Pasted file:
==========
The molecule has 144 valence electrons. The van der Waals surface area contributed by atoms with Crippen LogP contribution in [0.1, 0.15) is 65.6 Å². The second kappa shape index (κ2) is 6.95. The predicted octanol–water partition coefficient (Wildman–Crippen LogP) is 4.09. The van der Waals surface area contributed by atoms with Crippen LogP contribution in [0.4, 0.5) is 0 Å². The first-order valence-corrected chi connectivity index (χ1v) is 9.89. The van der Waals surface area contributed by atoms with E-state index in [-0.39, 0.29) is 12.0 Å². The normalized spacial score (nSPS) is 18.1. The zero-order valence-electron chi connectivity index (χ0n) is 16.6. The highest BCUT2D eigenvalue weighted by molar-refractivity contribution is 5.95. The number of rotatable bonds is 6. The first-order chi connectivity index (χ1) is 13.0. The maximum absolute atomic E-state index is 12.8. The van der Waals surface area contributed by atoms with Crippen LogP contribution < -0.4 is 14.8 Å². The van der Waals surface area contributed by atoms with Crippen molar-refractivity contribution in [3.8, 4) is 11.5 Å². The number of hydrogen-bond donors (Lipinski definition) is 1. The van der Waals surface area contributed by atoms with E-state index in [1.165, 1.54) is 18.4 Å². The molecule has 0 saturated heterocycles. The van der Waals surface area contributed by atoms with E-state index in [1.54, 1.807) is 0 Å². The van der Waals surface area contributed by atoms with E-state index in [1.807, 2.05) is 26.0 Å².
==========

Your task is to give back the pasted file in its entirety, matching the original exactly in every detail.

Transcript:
The molecule has 144 valence electrons. The van der Waals surface area contributed by atoms with Crippen LogP contribution in [0.1, 0.15) is 65.6 Å². The second kappa shape index (κ2) is 6.95. The predicted octanol–water partition coefficient (Wildman–Crippen LogP) is 4.09. The van der Waals surface area contributed by atoms with Crippen LogP contribution in [0.4, 0.5) is 0 Å². The first-order valence-corrected chi connectivity index (χ1v) is 9.89. The van der Waals surface area contributed by atoms with E-state index in [-0.39, 0.29) is 12.0 Å². The normalized spacial score (nSPS) is 18.1. The zero-order valence-electron chi connectivity index (χ0n) is 16.6. The highest BCUT2D eigenvalue weighted by molar-refractivity contribution is 5.95. The number of rotatable bonds is 6. The first-order chi connectivity index (χ1) is 13.0. The maximum absolute atomic E-state index is 12.8. The van der Waals surface area contributed by atoms with Crippen LogP contribution < -0.4 is 14.8 Å². The van der Waals surface area contributed by atoms with Crippen molar-refractivity contribution in [3.8, 4) is 11.5 Å². The number of hydrogen-bond donors (Lipinski definition) is 1. The van der Waals surface area contributed by atoms with E-state index in [1.165, 1.54) is 18.4 Å². The molecule has 0 saturated heterocycles. The van der Waals surface area contributed by atoms with E-state index in [1.54, 1.807) is 0 Å². The van der Waals surface area contributed by atoms with E-state index in [1.807, 2.05) is 26.0 Å².